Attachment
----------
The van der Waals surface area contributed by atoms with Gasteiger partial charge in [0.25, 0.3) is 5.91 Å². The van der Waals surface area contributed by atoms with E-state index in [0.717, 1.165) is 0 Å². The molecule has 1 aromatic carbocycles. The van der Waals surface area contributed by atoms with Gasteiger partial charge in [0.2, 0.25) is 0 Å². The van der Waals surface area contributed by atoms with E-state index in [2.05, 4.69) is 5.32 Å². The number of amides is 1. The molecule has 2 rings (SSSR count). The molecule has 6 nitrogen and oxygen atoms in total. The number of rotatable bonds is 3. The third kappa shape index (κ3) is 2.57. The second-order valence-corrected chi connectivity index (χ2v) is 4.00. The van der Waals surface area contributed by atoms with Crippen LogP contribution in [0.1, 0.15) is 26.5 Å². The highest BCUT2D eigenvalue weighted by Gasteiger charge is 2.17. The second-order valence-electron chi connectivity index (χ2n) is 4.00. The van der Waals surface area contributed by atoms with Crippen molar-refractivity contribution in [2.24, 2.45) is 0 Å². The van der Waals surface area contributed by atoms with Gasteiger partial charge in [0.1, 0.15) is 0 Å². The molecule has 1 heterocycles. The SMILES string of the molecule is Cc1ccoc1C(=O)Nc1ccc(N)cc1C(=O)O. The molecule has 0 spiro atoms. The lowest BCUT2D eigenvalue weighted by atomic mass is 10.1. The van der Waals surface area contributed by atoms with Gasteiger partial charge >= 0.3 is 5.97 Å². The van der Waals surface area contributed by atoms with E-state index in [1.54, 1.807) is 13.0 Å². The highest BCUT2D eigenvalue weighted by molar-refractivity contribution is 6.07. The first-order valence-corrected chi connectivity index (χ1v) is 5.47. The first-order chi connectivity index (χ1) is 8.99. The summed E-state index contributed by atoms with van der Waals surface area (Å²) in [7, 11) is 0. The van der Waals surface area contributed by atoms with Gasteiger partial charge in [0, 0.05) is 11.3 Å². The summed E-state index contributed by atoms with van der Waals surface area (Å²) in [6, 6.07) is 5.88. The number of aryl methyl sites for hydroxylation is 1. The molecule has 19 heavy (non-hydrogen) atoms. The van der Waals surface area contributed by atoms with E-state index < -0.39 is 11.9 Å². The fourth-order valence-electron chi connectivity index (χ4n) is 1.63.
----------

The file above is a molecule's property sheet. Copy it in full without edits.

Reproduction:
The van der Waals surface area contributed by atoms with Gasteiger partial charge in [0.25, 0.3) is 5.91 Å². The van der Waals surface area contributed by atoms with E-state index in [0.717, 1.165) is 0 Å². The molecule has 1 aromatic carbocycles. The van der Waals surface area contributed by atoms with Gasteiger partial charge in [0.2, 0.25) is 0 Å². The van der Waals surface area contributed by atoms with E-state index in [2.05, 4.69) is 5.32 Å². The number of amides is 1. The molecule has 2 rings (SSSR count). The molecule has 6 nitrogen and oxygen atoms in total. The number of rotatable bonds is 3. The third kappa shape index (κ3) is 2.57. The second-order valence-corrected chi connectivity index (χ2v) is 4.00. The van der Waals surface area contributed by atoms with Crippen LogP contribution in [0.1, 0.15) is 26.5 Å². The highest BCUT2D eigenvalue weighted by Gasteiger charge is 2.17. The second-order valence-electron chi connectivity index (χ2n) is 4.00. The van der Waals surface area contributed by atoms with Crippen molar-refractivity contribution in [2.24, 2.45) is 0 Å². The van der Waals surface area contributed by atoms with Gasteiger partial charge in [0.1, 0.15) is 0 Å². The molecule has 1 heterocycles. The SMILES string of the molecule is Cc1ccoc1C(=O)Nc1ccc(N)cc1C(=O)O. The molecule has 0 spiro atoms. The lowest BCUT2D eigenvalue weighted by atomic mass is 10.1. The van der Waals surface area contributed by atoms with Gasteiger partial charge >= 0.3 is 5.97 Å². The van der Waals surface area contributed by atoms with E-state index in [1.54, 1.807) is 13.0 Å². The highest BCUT2D eigenvalue weighted by molar-refractivity contribution is 6.07. The first-order valence-corrected chi connectivity index (χ1v) is 5.47. The first-order chi connectivity index (χ1) is 8.99. The summed E-state index contributed by atoms with van der Waals surface area (Å²) in [7, 11) is 0. The van der Waals surface area contributed by atoms with Gasteiger partial charge in [0, 0.05) is 11.3 Å². The summed E-state index contributed by atoms with van der Waals surface area (Å²) in [6, 6.07) is 5.88. The number of aryl methyl sites for hydroxylation is 1. The molecule has 19 heavy (non-hydrogen) atoms. The van der Waals surface area contributed by atoms with E-state index < -0.39 is 11.9 Å². The fourth-order valence-electron chi connectivity index (χ4n) is 1.63.